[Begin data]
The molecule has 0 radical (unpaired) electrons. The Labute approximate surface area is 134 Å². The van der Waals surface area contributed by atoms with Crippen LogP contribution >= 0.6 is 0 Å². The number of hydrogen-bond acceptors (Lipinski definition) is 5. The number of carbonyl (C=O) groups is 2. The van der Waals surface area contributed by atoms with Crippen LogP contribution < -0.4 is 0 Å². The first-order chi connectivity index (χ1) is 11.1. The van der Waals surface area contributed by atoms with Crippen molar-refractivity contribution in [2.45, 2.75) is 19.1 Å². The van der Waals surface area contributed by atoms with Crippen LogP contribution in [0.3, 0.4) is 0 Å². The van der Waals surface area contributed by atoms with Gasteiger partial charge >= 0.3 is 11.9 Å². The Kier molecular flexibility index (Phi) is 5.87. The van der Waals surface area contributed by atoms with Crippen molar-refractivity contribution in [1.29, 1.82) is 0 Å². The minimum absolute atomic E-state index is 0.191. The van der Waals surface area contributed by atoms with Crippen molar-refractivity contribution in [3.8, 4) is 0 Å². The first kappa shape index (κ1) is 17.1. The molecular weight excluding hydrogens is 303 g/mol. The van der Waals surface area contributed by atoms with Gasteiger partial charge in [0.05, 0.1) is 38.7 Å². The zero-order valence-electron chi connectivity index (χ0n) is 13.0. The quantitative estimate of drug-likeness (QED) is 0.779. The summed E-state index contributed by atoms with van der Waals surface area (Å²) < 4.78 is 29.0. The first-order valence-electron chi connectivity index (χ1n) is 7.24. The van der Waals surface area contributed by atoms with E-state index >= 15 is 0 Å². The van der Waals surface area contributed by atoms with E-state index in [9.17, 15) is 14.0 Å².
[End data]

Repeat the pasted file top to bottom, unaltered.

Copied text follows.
The molecule has 0 radical (unpaired) electrons. The Labute approximate surface area is 134 Å². The van der Waals surface area contributed by atoms with Crippen LogP contribution >= 0.6 is 0 Å². The number of hydrogen-bond acceptors (Lipinski definition) is 5. The number of carbonyl (C=O) groups is 2. The van der Waals surface area contributed by atoms with Crippen LogP contribution < -0.4 is 0 Å². The first-order chi connectivity index (χ1) is 11.1. The van der Waals surface area contributed by atoms with Crippen molar-refractivity contribution in [2.45, 2.75) is 19.1 Å². The van der Waals surface area contributed by atoms with Crippen LogP contribution in [0.3, 0.4) is 0 Å². The van der Waals surface area contributed by atoms with Gasteiger partial charge >= 0.3 is 11.9 Å². The Kier molecular flexibility index (Phi) is 5.87. The van der Waals surface area contributed by atoms with Crippen molar-refractivity contribution in [1.29, 1.82) is 0 Å². The minimum absolute atomic E-state index is 0.191. The van der Waals surface area contributed by atoms with Crippen molar-refractivity contribution in [3.8, 4) is 0 Å². The first kappa shape index (κ1) is 17.1. The molecular weight excluding hydrogens is 303 g/mol. The van der Waals surface area contributed by atoms with Gasteiger partial charge in [0.05, 0.1) is 38.7 Å². The zero-order valence-electron chi connectivity index (χ0n) is 13.0. The quantitative estimate of drug-likeness (QED) is 0.779. The summed E-state index contributed by atoms with van der Waals surface area (Å²) < 4.78 is 29.0. The first-order valence-electron chi connectivity index (χ1n) is 7.24. The van der Waals surface area contributed by atoms with E-state index >= 15 is 0 Å². The van der Waals surface area contributed by atoms with E-state index in [9.17, 15) is 14.0 Å².